Making Lasting Impressions: Learning from the Experts at Disneyland
On the front of the Association for Learning Environments (A4LE) international conference, a group of Disney fans and the curious gathered at Disneyland. After all, when your conference is held near one of the most magical places on earth, you must take the opportunity to connect to your childlike self and get inspired by a brand you grew up with. A few of us may have walked in as skeptics to the magic, but we all left as believers.
- Mike Davis, Bassetti Architects, Seattle, Washington
- Jordan Keil, Bassetti Architects, Seattle, Washington
- Mike Cozart, BCE Engineers, Seattle, Washington
- Steve Murakami, OAC Construction, Seattle, Washington
- Liz Katz, NAC Architecture, Seattle, Washington
- Phillip Riedel, NAC Architecture, Seattle, Washington
- Marlene Anglemyer, Bethel School District, Seattle, Washington
- Phil Idle, EIW Architects, Perth, Australia
- Diane Idle, Teacher, Perth, Australia
- Rebecca Frazee, FLEXspace, San Diego, California
- Jill Benedict, Wishes and Wonders Travel Agency, Lake Orion, Michigan
At the start of our experience in Disneyland, at Carnation Cafe on Main Street, the stage was set with three question prompts:
- What can we learn from Disney on how to make lasting impressions through learning environments?
- What small touches contributed to your overall experience in Disneyland?
- Taking inspiration from Disney, what is one thing we could do to build better learning environments?
Throughout the day, we took Polaroid photos of moments that made an impression on us. The snapshots illustrated several themes, first that the unique experience of using a Polaroid camera made a lasting impression itself. They also illustrated that connections to people sharing a common interest and joy, even if they were relative strangers, brought them together and provided a connection day began with handshakes, and ended with hugs and high fives.
Another theme that emerged from the images was that of details. An impression was made on Rebecca Frazee, FLEXspace, by the pathway to the Indiana Jones ride with 12 foot high bamboo. The foliage offered shade from the California sun, and contributed to the ambiance of walking alongside Indiana himself as you went on an adventure. An impression was made on Mike Cozart, BCE Engineers, Seattle, by the smaller details that contributed to the larger ambiance, such as the Ewok footprints throughout the new Star Wars Galaxy’s Edge. Mike expressed, “I have been to Disneyland 50 times and I still love it. There is always something new to explore, and details to notice.” That is a lasting impression!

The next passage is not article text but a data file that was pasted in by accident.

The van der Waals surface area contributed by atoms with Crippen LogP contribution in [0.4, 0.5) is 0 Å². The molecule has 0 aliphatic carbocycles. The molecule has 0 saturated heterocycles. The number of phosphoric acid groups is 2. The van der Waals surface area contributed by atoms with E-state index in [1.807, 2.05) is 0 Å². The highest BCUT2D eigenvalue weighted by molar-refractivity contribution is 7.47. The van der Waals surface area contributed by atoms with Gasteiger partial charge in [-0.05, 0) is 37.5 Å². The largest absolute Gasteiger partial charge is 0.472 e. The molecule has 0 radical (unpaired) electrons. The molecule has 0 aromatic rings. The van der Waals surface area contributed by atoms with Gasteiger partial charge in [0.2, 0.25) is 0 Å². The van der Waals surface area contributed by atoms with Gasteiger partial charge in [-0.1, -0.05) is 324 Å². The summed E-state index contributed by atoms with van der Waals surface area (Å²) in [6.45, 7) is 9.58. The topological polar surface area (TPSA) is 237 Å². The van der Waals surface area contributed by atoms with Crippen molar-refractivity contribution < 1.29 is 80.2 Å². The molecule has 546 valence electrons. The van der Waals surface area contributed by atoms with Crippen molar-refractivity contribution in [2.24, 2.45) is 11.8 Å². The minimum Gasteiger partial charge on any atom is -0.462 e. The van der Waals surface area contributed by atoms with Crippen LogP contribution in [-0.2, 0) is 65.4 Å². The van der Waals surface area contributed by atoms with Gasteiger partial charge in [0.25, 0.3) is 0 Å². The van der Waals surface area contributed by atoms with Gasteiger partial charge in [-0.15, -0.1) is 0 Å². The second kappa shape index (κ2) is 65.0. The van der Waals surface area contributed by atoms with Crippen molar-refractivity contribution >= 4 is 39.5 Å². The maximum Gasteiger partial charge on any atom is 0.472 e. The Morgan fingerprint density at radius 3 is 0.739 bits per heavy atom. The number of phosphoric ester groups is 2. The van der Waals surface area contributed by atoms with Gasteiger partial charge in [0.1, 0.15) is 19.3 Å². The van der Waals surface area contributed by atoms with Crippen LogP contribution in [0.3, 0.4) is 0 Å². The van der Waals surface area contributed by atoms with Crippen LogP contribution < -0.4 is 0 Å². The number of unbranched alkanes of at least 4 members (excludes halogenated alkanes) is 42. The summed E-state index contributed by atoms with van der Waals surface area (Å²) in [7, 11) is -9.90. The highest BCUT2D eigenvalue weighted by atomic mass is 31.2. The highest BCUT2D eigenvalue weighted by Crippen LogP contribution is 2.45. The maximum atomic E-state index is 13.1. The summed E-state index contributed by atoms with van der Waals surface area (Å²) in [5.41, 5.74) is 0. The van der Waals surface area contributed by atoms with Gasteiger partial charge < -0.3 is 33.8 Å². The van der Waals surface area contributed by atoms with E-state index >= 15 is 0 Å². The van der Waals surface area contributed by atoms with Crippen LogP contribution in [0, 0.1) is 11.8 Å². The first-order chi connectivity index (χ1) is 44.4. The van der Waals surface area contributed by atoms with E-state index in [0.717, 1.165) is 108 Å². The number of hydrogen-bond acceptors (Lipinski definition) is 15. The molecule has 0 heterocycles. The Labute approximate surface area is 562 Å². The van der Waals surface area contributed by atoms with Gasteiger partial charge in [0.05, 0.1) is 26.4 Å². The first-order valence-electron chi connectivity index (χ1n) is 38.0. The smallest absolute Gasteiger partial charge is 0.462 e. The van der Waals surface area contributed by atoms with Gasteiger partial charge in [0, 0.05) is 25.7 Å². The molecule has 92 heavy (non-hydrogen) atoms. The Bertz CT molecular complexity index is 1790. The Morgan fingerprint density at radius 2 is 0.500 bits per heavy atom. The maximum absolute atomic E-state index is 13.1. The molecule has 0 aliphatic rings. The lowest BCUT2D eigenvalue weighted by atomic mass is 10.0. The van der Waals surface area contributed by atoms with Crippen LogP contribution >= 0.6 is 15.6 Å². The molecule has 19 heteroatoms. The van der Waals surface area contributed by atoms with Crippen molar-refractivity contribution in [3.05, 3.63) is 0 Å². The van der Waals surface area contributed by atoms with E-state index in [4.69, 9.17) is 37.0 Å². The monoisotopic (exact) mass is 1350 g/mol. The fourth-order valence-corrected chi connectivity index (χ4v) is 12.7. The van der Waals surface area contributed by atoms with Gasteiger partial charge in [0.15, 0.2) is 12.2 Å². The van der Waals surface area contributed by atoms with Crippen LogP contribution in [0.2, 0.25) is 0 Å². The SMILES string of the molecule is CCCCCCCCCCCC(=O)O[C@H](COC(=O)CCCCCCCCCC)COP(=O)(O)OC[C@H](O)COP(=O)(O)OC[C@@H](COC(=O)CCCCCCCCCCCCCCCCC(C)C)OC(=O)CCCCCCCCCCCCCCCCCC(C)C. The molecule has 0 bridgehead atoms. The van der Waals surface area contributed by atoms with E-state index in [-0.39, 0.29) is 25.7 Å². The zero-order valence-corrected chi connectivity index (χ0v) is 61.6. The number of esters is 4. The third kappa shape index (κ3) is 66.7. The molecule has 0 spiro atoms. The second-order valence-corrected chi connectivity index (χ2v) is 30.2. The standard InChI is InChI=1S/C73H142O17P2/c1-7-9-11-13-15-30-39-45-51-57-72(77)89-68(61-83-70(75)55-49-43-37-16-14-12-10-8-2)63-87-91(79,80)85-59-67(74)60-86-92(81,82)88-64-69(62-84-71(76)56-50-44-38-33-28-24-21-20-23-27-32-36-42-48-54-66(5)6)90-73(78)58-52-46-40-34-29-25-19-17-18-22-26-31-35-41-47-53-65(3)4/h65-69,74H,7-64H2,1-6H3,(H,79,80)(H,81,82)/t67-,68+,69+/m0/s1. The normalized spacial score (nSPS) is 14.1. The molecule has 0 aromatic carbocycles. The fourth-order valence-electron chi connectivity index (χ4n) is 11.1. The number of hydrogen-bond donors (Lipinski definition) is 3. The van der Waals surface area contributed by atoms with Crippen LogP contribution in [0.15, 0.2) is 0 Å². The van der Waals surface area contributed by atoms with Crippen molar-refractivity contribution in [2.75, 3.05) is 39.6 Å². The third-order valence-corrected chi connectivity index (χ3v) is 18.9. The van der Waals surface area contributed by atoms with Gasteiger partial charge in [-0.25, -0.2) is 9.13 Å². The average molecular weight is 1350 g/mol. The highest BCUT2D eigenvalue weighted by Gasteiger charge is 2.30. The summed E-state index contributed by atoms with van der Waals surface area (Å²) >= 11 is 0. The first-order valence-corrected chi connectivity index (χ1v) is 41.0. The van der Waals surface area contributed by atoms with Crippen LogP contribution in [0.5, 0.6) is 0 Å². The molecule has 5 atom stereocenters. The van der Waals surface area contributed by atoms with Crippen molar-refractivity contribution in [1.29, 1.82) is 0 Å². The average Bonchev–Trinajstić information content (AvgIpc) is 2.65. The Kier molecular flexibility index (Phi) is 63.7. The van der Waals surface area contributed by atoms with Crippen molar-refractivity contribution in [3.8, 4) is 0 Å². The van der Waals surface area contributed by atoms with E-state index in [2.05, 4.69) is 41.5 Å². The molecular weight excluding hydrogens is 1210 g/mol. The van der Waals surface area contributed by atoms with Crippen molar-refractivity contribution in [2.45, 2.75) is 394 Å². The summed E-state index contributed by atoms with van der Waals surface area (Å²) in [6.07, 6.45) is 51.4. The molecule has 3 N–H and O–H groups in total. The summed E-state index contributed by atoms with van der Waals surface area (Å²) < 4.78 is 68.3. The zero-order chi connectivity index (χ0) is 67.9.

Conversations around dinner at Blue Bayou, the Pirates of the Caribbean indoor restaurant that feels like its outdoors, based on the deep blue sky with paper lanterns spotting the black night sky, explored what we as learning space designers could do to embed the inspiration Disneyland had instilled in all of us into our own work building schools.
When asked what one thing each of us could do in our work, based on this experience, Liz Katz, NAC Architecture, Seattle, said “I will consider the impact a transition space can make. At Disney, the transitions [waiting in line] was part of the destination. It was thoughtfully designed to intrigue and delight each step of the way.” Her call to action was putting more thought into the transition spaces in her school to contribute to the overall learning experience, and ensure all spaces reinforce the school’s mission and personality.
An impression was made on Steve Murakami, OAC Construction, Seattle, by the feeling he had upon walking through the entry gates. “I could feel the joy and wonder for what was to come. Stress, what stress?” The call to action and question he posed back to the group was, “What if we could build this into our learning environments for our teachers and students?”
This was the final call to action we left the day with. For each of us as contributors to learning space design to pay attention to the details, the moments, that add up to a much larger experience. An experience all of us share in some way and carry with us throughout our lives. We each have a responsibility for future generations to design intentionally and thoughtfully, to truly make lasting impressions on students, teachers, and the staff and communities that visit our learning spaces through their lives.
For more information on our Education segment, click here.
October 15, 2019